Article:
BNG Assessment – CWE saved Client £530,000 on offsetting costs
Biodiversity net gain (BNG) is an important concept when it comes to new building projects and developments, and though it is already required by most local planning authorities before granting planning permission, BNG becomes mandatory by law at the end of 2023 as laid out in the Environment Bill and the National Planning Policy Framework.
A BNG assessment is a process of measuring the biodiversity impact of a development or land management proposal. It compares the baseline biodiversity value of a site to the post-development biodiversity value, and aims to ensure that there is a net improvement in biodiversity.
The assessment is carried out by one of our experienced ecologists, who will use a variety of methods to collect data on the site’s biodiversity, including field surveys to assess the type, condition, and size of habitats, plus species surveys to identify the plants and animals that live on the site.
Our team of Ecologists are passionate about helping our clients understand the impact their development has on the environment, whilst helping them make appropriate provisions and plans to save them a significant amount in development and offsetting costs.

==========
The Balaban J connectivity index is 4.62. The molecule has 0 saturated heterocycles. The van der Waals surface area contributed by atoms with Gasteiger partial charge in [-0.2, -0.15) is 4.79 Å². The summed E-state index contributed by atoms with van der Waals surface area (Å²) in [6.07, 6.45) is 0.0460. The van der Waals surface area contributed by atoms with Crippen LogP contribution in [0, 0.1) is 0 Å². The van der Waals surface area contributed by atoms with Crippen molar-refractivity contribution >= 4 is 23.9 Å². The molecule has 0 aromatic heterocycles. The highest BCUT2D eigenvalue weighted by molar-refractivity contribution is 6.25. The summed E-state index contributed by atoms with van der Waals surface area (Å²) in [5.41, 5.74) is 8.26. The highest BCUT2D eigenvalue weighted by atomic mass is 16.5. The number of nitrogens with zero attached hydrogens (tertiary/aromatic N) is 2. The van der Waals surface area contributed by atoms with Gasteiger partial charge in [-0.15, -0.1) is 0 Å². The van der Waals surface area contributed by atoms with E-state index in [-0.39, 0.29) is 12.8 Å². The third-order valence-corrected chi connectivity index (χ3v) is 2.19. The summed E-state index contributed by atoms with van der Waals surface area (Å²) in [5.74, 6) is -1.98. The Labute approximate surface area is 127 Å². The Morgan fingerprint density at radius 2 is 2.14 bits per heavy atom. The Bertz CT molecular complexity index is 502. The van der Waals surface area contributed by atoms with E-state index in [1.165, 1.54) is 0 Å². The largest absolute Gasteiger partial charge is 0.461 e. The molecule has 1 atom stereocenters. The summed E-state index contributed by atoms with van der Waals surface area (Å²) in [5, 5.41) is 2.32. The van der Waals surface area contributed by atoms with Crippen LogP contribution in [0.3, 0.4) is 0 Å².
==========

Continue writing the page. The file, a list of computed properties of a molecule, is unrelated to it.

How we helped a developer save on biodiversity offsetting costs
BNG Assessment saved our client, a developer, approx. £530,000 in Biodiversity Offsetting costs.
Our team were approached for advice regarding two projects in Widnes by a large housing developer. The projects both had existing BNG assessments produced by a previous ecologist, finding net losses on both schemes. In this case, to purchase offsetting Biodiversity Units would have cost the developer nearly £730,000.
Our Director, Olivia Collington, was asked to review the BNG Assessments as well as Landscaping Plans for both schemes to assess if any betterment could be made. Olivia was able to recommend alternative habitats and planting within both schemes which gave a significant betterment to the biodiversity value of the post development schemes. Following BNG Principles, schemes should always seek to follow the mitigation hierarchy, retaining and enhancing what is possible, and compensating for what is lost.
CWE was able to reduce the number of Biodiversity Units required to achieve a net gain by over 20 Units, saving the developer nearly £530,000 in offsetting requirements.
Within BNG Assessments, efforts should always be made to maximise on site provision for habitats, as was the case in these schemes. Collington Winter have expertise in both BNG, Ecology and Landscape Design and therefore are uniquely placed to offer advice on suitable habitats to achieve the best BNG results possible for development schemes.
What is a BNG Assessment?
A Biodiversity Net Gain assessment is a process of measuring the biodiversity impact of a development or land management proposal. It compares the baseline biodiversity value of a site to the post-development biodiversity value, and aims to ensure that there is a net improvement in biodiversity.